“Slam” something hit the driver side window with such force that Les closed his eyes, certain that he would be covered with broken glass.His right hand shot to the passenger seat wrapping his hand around the grip of his pistol.As he took up the .45, he saw through the passenger window that the bear was no longer on the river bank.He whipped around to face the driver side window weapon raised.A surprised Shash took a step back, showing a mix of amusement and concern in his dark eyes.
“Jesus!” Came Lester’s muffled voice through the closed window, “You scared the shit out of me!”
“My apologies,” offered Shash, taking another step away from the Cruiser to allow room for his enormous frame to execute the slightest of bows.“Sounds like you’re having engine troubles.I knocked to offer my assistance.”
“Knocked?” Lester thought, “The blow Shash had landed could have crushed a lesser car!” Les’ mind was swimming.“Bears, giants, dead engines, what the fuck?Did someone drug my Bourbon last night?And what the hell happened to my truck?”
He laid the Browning back on the passenger seat and unbuckled his seatbelt.He reached for the door handle then hesitated.What the hell was this Shash doing here and where the shit-hell had he come from?Les hadn’t seen anyone, other than the Grizzly when he’d pulled to a stop here in the middle of nowhere, and there were no other cars at the turnout.
“Pop the hood,” Shash commanded in his deep rumble of a voice, “I’ll have a look.”
After a pregnant moment of consideration, Les smiled weakly and complied.As the giant made his way to the front of the Cruiser Les noticed that he appeared to be wearing the same oversized mad-max, bounty hunter regalia that he’d worn last night at the Sierra Springs.Les glanced at the Browning resting on the seat beside him, considering the bizarre, disconcerting nature of his current situation, then decided to leave where it lay.He took a deep breath, wiped the sweat from his brow, opened his door and stepped out onto the dusty gravel ground of the turnout.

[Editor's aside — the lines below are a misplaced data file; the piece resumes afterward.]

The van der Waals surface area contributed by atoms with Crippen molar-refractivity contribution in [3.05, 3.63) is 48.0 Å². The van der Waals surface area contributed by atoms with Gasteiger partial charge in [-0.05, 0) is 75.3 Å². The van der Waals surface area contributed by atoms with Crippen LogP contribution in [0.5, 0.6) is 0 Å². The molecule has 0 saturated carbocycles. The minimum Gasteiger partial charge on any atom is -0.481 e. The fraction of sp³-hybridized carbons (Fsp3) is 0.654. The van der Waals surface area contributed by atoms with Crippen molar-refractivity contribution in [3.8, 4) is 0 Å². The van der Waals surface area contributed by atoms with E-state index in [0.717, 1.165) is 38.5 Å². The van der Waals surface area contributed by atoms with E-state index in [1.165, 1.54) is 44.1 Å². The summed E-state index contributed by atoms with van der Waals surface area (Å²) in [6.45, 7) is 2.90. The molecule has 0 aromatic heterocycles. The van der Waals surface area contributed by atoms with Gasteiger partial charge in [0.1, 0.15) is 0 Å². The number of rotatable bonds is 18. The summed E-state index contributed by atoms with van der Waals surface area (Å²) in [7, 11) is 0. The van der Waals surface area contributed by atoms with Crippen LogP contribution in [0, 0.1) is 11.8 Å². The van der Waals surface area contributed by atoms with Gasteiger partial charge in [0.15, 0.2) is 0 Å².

Shash had opened the hood and reached into the engine compartment with a mechanic’s confidence.“Try it now” he bellowed not realizing that Lester had left the cab and was now standing two feet from him.Les jumped, “Jesus!” He exclaimed.
“How much coffee have you had this morning friend?You seem a bit edgy.”Shash grinned.
Lester looked up at him with a mixture of indignation, awe and thinly veiled alarm.Without saying a word he turned and marched back to the cab.
“I’m definitely taking a nap today” he muttered to himself.
Les swung into the driver’s seat and turned the key.Sweet internal combustion music sprang from the now purring engine.Shash closed the hood. “Loose spark plug connections.All good for now, but you may wanna look at replacing them before winter.”Les, sitting in the driver seat with a bit of a glazed look on his face nodded slowly. “Safe travels Lester” Shash said.Then he turned and strode across the road.